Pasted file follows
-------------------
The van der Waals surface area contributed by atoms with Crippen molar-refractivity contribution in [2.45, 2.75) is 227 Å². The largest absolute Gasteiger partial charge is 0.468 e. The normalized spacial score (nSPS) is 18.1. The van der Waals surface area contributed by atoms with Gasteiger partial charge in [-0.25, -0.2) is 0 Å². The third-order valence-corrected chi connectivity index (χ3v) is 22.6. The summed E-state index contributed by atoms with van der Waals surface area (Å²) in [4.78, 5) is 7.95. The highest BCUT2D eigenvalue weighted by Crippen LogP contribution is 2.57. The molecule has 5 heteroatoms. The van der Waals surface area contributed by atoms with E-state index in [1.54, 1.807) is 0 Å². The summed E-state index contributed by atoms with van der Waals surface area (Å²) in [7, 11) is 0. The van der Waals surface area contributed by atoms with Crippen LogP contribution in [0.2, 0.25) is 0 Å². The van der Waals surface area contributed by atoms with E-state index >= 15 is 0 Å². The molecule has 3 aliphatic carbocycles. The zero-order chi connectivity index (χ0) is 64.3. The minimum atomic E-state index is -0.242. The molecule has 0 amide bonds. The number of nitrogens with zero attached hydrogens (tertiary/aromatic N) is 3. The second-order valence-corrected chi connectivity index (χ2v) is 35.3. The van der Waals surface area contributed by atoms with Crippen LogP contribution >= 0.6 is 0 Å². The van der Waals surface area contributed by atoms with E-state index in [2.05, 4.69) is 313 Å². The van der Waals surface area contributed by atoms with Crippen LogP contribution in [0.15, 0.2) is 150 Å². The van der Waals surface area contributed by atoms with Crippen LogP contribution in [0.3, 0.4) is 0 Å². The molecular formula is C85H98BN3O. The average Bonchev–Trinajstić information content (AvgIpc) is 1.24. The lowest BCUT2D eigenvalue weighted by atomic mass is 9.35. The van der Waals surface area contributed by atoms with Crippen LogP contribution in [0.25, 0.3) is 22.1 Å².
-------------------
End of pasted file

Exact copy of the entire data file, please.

The van der Waals surface area contributed by atoms with Crippen molar-refractivity contribution in [2.45, 2.75) is 227 Å². The largest absolute Gasteiger partial charge is 0.468 e. The normalized spacial score (nSPS) is 18.1. The van der Waals surface area contributed by atoms with Gasteiger partial charge in [-0.25, -0.2) is 0 Å². The third-order valence-corrected chi connectivity index (χ3v) is 22.6. The summed E-state index contributed by atoms with van der Waals surface area (Å²) in [4.78, 5) is 7.95. The highest BCUT2D eigenvalue weighted by Crippen LogP contribution is 2.57. The molecule has 5 heteroatoms. The van der Waals surface area contributed by atoms with E-state index in [1.54, 1.807) is 0 Å². The summed E-state index contributed by atoms with van der Waals surface area (Å²) in [7, 11) is 0. The van der Waals surface area contributed by atoms with Crippen LogP contribution in [0.2, 0.25) is 0 Å². The van der Waals surface area contributed by atoms with E-state index >= 15 is 0 Å². The molecule has 3 aliphatic carbocycles. The zero-order chi connectivity index (χ0) is 64.3. The minimum atomic E-state index is -0.242. The molecule has 0 amide bonds. The number of nitrogens with zero attached hydrogens (tertiary/aromatic N) is 3. The second-order valence-corrected chi connectivity index (χ2v) is 35.3. The van der Waals surface area contributed by atoms with Crippen LogP contribution >= 0.6 is 0 Å². The van der Waals surface area contributed by atoms with E-state index in [2.05, 4.69) is 313 Å². The van der Waals surface area contributed by atoms with Crippen LogP contribution in [0.15, 0.2) is 150 Å². The van der Waals surface area contributed by atoms with Crippen LogP contribution in [0.3, 0.4) is 0 Å². The molecular formula is C85H98BN3O. The average Bonchev–Trinajstić information content (AvgIpc) is 1.24. The lowest BCUT2D eigenvalue weighted by atomic mass is 9.35. The van der Waals surface area contributed by atoms with Crippen LogP contribution in [0.25, 0.3) is 22.1 Å².